The public, after all, is well on its way to figuring out that something has gone terribly wrong in our legal system. And once grass-roots activists get mobilized they do not tend to fool around with halfway measures. When they noticed that Congress was getting arrogant, for instance, grass-rootsers did not bother trying to refine the already incomprehensible laws on campaign finance or the budget process. They went for a swing of the well-aimed two-by-four, in the form of term limits.
It's remarkable how often talk-show callers and audience questioners around the country advance a similar proposal. Isn't reform impossible, they ask, so long as our legislatures are dominated by members who are lawyers? And isn't the answer, then, to prohibit lawyers from sitting in legislative bodies?
Any sober policy analyst could offer a number of plausible reasons why such a ban might be a bad idea: lawyers are among the most skillful drafters of legislation; not all lawyers vote in favor of bills that expand opportunities to sue; many lawyers in fact are eloquent critics of today's excesses. But one can't deny the insight behind the question, a radical insight if you will: there's a deep conflict of interest between the two jobs, and what are we going to do about it?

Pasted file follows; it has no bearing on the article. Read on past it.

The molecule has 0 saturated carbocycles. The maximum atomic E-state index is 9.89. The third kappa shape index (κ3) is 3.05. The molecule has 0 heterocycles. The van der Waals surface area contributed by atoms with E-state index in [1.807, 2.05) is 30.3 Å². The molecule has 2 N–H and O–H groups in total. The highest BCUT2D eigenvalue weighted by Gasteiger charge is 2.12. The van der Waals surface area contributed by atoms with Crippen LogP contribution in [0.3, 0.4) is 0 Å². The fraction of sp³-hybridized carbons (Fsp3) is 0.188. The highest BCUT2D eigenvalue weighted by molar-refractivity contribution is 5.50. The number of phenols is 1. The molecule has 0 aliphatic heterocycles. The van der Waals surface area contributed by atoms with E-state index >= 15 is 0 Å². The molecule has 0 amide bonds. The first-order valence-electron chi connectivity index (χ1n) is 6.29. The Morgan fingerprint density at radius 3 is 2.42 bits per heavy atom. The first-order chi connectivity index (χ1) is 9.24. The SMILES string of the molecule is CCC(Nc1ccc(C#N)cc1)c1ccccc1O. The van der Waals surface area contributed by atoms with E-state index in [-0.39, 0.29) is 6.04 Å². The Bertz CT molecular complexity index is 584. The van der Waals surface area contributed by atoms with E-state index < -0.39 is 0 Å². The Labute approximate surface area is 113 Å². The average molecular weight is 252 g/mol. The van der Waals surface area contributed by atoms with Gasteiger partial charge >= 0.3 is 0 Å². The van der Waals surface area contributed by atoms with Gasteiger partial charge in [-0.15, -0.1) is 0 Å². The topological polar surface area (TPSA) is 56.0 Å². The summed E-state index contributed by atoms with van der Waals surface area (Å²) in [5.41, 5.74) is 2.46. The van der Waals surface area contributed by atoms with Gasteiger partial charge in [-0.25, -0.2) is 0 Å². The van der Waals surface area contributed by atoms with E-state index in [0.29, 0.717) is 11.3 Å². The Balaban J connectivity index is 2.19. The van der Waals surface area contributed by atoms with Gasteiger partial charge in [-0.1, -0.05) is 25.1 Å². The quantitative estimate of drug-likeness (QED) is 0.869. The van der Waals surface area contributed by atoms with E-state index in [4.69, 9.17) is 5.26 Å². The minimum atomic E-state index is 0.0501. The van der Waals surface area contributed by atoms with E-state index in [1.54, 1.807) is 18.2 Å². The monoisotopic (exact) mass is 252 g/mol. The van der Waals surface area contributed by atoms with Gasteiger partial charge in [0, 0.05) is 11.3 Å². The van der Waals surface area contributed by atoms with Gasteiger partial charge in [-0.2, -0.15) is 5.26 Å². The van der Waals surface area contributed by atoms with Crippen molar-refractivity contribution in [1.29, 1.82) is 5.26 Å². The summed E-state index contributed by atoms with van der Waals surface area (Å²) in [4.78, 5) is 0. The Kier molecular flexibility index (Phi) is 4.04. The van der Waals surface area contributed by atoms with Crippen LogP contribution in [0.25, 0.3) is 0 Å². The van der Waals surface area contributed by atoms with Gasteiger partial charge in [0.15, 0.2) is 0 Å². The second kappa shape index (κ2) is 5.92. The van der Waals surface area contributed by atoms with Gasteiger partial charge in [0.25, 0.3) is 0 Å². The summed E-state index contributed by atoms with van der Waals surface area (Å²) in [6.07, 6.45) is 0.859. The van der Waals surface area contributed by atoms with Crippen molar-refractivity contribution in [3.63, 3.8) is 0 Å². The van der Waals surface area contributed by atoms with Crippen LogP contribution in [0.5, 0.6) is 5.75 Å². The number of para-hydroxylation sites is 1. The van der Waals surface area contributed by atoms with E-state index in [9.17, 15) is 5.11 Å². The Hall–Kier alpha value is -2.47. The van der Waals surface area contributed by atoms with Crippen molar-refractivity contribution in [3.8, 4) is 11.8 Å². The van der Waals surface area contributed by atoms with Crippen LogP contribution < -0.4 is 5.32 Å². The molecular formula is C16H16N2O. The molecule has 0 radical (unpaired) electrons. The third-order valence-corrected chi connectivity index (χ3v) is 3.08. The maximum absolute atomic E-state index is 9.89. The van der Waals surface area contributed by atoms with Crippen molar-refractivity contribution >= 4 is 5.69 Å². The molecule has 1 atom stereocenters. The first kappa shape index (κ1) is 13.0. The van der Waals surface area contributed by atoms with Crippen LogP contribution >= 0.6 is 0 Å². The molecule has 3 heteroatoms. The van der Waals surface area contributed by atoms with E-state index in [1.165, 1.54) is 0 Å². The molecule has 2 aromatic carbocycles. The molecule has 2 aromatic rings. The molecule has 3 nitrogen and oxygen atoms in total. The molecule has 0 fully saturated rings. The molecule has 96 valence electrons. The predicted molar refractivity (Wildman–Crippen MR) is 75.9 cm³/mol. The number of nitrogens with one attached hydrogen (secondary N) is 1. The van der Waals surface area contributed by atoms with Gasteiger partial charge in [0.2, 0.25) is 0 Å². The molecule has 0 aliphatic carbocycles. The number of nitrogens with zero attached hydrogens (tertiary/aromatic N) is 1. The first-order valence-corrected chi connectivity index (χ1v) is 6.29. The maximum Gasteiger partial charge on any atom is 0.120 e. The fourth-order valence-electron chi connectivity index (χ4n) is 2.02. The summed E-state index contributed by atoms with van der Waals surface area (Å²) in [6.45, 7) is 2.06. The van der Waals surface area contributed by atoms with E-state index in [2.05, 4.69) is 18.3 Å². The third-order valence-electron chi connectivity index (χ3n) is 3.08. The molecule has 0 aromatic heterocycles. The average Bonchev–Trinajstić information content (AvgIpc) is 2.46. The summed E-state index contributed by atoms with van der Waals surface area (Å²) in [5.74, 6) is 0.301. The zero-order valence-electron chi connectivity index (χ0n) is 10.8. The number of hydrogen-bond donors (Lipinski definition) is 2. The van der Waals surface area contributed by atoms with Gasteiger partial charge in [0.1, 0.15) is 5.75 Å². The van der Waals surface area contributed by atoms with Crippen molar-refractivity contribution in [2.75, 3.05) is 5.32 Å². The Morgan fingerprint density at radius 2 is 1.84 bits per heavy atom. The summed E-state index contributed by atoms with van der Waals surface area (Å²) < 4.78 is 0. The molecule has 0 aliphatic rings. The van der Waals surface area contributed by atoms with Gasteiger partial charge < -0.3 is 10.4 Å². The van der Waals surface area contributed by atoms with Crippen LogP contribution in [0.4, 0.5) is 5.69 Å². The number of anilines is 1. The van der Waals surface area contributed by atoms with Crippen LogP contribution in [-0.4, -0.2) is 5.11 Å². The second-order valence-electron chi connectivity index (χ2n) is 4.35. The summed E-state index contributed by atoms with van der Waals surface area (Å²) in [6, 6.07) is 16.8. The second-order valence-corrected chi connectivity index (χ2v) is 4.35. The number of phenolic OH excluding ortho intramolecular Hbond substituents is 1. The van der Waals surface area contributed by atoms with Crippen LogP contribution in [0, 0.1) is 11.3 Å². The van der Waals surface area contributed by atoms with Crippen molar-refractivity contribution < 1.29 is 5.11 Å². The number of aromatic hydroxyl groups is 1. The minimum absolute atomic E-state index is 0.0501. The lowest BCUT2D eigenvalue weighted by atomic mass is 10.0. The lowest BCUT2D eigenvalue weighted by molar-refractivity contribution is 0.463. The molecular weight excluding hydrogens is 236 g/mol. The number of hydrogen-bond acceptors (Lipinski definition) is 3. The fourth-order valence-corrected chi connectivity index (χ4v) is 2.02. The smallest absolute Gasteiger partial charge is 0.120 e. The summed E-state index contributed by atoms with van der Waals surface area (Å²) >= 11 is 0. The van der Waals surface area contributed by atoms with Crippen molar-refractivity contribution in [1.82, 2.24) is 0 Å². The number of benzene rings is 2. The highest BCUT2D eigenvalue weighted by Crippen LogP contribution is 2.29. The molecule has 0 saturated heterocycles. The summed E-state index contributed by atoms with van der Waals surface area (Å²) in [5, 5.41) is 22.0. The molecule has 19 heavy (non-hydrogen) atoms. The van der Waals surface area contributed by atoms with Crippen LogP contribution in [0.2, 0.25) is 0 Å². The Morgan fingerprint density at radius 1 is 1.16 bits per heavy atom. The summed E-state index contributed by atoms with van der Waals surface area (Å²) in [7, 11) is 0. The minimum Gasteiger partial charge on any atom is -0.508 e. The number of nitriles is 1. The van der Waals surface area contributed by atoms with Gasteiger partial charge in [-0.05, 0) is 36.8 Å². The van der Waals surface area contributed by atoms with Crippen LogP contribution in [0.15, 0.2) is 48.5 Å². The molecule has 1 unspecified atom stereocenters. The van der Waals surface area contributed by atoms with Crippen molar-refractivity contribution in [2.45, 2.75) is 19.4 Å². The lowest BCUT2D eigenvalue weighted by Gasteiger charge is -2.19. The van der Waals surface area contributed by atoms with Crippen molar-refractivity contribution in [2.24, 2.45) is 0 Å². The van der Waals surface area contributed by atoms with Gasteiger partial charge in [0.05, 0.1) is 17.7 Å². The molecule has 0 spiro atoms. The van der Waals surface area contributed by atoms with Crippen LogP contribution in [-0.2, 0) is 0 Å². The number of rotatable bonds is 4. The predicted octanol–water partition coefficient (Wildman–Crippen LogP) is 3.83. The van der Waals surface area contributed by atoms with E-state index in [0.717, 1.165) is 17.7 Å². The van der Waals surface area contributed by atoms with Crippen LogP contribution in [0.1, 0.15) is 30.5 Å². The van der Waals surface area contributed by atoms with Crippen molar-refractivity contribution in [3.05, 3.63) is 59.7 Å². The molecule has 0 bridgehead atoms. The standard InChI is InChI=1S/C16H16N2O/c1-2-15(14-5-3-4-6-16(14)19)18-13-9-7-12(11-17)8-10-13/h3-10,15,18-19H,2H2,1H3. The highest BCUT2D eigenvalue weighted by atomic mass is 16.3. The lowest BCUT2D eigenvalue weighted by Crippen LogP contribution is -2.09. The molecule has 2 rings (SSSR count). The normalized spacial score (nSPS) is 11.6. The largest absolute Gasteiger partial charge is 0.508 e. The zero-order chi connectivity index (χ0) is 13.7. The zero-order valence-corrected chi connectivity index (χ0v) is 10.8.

Activists in various states are beginning to prepare initiatives that, if nothing else, should help get the legal establishment's attention. Rob Spooner of Oregonians to Limit Lawyers in the town of Florence has launched a ballot drive aimed at shutting down the state university's law school. His reasoning is that since there are already too many lawyers practicing in the state, why turn out more? He points out that Alaska has gotten along just fine without an in-state law school, as did other states in the relatively recent past.
Come to think of it, Mr. Spooner may be on to something. If America stopped its production of lawyers tomorrow, it might peg along for decades before the number practicing per capita fell to the levels of other leading countries. (The U.S. has 281 lawyers per 100,000 residents; Germany 111; Britain 82; and Japan 11. The A.B.A. has responded with some heat that these numbers are terribly misleading because in Japan non-lawyers prepare tax returns, seemingly unaware that they do so here, too.)
Interestingly, Dean Mark Yudof of the University of Texas Law School, a scholar of repute as well as an administrator, has proposed slashing the number of students admitted to that state's law schools. (Lone Star lawyers now number 50,000, up 55 percent since 1980.) Even the A.B.A., at its last convention, was forced to consider a resolution submitted by Omaha lawyer David Begley calling on law schools to cut their intake by a third. It was voted down, but the sheer presumption of Begley's getting such a measure to the floor is news in itself.
Here's my free advice to the litigation industry: start paying at least lip service to legal reform, instead of rejecting it as haughtily as you've been doing. If the public decides you're never going to clean your own house, it might step in and do the cleaning itself. And then it might do something...radical.